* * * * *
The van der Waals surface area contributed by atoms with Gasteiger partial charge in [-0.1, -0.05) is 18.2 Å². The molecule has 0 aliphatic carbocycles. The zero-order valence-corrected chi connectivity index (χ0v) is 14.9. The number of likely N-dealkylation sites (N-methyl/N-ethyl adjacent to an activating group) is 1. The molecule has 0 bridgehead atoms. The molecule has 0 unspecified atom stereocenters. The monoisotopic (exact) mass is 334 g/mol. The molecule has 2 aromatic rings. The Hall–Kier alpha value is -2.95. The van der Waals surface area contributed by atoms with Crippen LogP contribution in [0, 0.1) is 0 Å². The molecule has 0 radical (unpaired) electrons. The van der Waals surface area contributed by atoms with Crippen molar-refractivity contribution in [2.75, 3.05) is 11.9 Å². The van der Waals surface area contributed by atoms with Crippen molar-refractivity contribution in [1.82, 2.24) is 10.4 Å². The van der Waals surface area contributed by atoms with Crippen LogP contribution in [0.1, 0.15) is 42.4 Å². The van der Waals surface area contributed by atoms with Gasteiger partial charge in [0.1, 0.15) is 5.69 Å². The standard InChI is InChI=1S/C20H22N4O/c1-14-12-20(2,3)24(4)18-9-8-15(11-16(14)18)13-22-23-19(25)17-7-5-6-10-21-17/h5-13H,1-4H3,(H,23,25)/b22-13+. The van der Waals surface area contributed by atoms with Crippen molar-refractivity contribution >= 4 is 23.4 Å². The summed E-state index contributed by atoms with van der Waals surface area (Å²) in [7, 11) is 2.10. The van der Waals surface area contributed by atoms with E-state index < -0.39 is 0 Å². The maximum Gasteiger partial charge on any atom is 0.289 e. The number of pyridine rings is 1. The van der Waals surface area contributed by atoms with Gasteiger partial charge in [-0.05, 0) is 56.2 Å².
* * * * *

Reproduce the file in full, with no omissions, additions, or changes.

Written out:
The van der Waals surface area contributed by atoms with Gasteiger partial charge in [-0.1, -0.05) is 18.2 Å². The molecule has 0 aliphatic carbocycles. The zero-order valence-corrected chi connectivity index (χ0v) is 14.9. The number of likely N-dealkylation sites (N-methyl/N-ethyl adjacent to an activating group) is 1. The molecule has 0 bridgehead atoms. The molecule has 0 unspecified atom stereocenters. The monoisotopic (exact) mass is 334 g/mol. The molecule has 2 aromatic rings. The Hall–Kier alpha value is -2.95. The van der Waals surface area contributed by atoms with Crippen LogP contribution in [0, 0.1) is 0 Å². The molecule has 0 radical (unpaired) electrons. The van der Waals surface area contributed by atoms with Crippen molar-refractivity contribution in [2.75, 3.05) is 11.9 Å². The van der Waals surface area contributed by atoms with Crippen molar-refractivity contribution in [1.82, 2.24) is 10.4 Å². The van der Waals surface area contributed by atoms with Crippen LogP contribution in [0.1, 0.15) is 42.4 Å². The van der Waals surface area contributed by atoms with Gasteiger partial charge in [0.1, 0.15) is 5.69 Å². The standard InChI is InChI=1S/C20H22N4O/c1-14-12-20(2,3)24(4)18-9-8-15(11-16(14)18)13-22-23-19(25)17-7-5-6-10-21-17/h5-13H,1-4H3,(H,23,25)/b22-13+. The van der Waals surface area contributed by atoms with Crippen molar-refractivity contribution >= 4 is 23.4 Å². The summed E-state index contributed by atoms with van der Waals surface area (Å²) in [7, 11) is 2.10. The van der Waals surface area contributed by atoms with E-state index < -0.39 is 0 Å². The maximum Gasteiger partial charge on any atom is 0.289 e. The number of pyridine rings is 1. The van der Waals surface area contributed by atoms with Gasteiger partial charge in [-0.05, 0) is 56.2 Å².